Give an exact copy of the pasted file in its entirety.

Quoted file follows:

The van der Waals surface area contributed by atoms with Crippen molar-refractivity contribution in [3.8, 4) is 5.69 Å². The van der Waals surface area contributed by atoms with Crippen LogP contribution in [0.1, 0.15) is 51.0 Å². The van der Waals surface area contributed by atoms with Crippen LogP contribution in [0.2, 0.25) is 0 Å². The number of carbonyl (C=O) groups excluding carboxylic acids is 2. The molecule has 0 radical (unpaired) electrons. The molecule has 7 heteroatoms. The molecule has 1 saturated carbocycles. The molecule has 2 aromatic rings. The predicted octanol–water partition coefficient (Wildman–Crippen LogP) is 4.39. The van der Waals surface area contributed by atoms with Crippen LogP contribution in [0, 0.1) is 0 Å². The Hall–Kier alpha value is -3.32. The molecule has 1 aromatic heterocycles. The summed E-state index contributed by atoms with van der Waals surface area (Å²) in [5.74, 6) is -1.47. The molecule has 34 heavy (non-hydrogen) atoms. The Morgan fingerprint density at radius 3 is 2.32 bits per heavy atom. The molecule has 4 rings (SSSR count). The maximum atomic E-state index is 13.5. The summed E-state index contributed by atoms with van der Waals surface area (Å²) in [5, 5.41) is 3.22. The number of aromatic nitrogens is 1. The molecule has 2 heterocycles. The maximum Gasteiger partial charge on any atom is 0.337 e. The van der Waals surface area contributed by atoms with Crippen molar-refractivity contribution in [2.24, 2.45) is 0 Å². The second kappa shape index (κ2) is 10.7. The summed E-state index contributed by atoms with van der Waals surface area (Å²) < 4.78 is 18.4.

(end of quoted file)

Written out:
The van der Waals surface area contributed by atoms with Crippen molar-refractivity contribution in [3.8, 4) is 5.69 Å². The van der Waals surface area contributed by atoms with Crippen LogP contribution in [0.1, 0.15) is 51.0 Å². The van der Waals surface area contributed by atoms with Crippen LogP contribution in [0.2, 0.25) is 0 Å². The number of carbonyl (C=O) groups excluding carboxylic acids is 2. The molecule has 0 radical (unpaired) electrons. The molecule has 7 heteroatoms. The molecule has 1 saturated carbocycles. The molecule has 2 aromatic rings. The predicted octanol–water partition coefficient (Wildman–Crippen LogP) is 4.39. The van der Waals surface area contributed by atoms with Crippen LogP contribution in [0, 0.1) is 0 Å². The Hall–Kier alpha value is -3.32. The molecule has 1 aromatic heterocycles. The summed E-state index contributed by atoms with van der Waals surface area (Å²) in [5.74, 6) is -1.47. The molecule has 34 heavy (non-hydrogen) atoms. The Morgan fingerprint density at radius 3 is 2.32 bits per heavy atom. The molecule has 4 rings (SSSR count). The maximum atomic E-state index is 13.5. The summed E-state index contributed by atoms with van der Waals surface area (Å²) in [5, 5.41) is 3.22. The number of aromatic nitrogens is 1. The molecule has 2 heterocycles. The maximum Gasteiger partial charge on any atom is 0.337 e. The van der Waals surface area contributed by atoms with Crippen molar-refractivity contribution in [2.24, 2.45) is 0 Å². The second kappa shape index (κ2) is 10.7. The summed E-state index contributed by atoms with van der Waals surface area (Å²) < 4.78 is 18.4.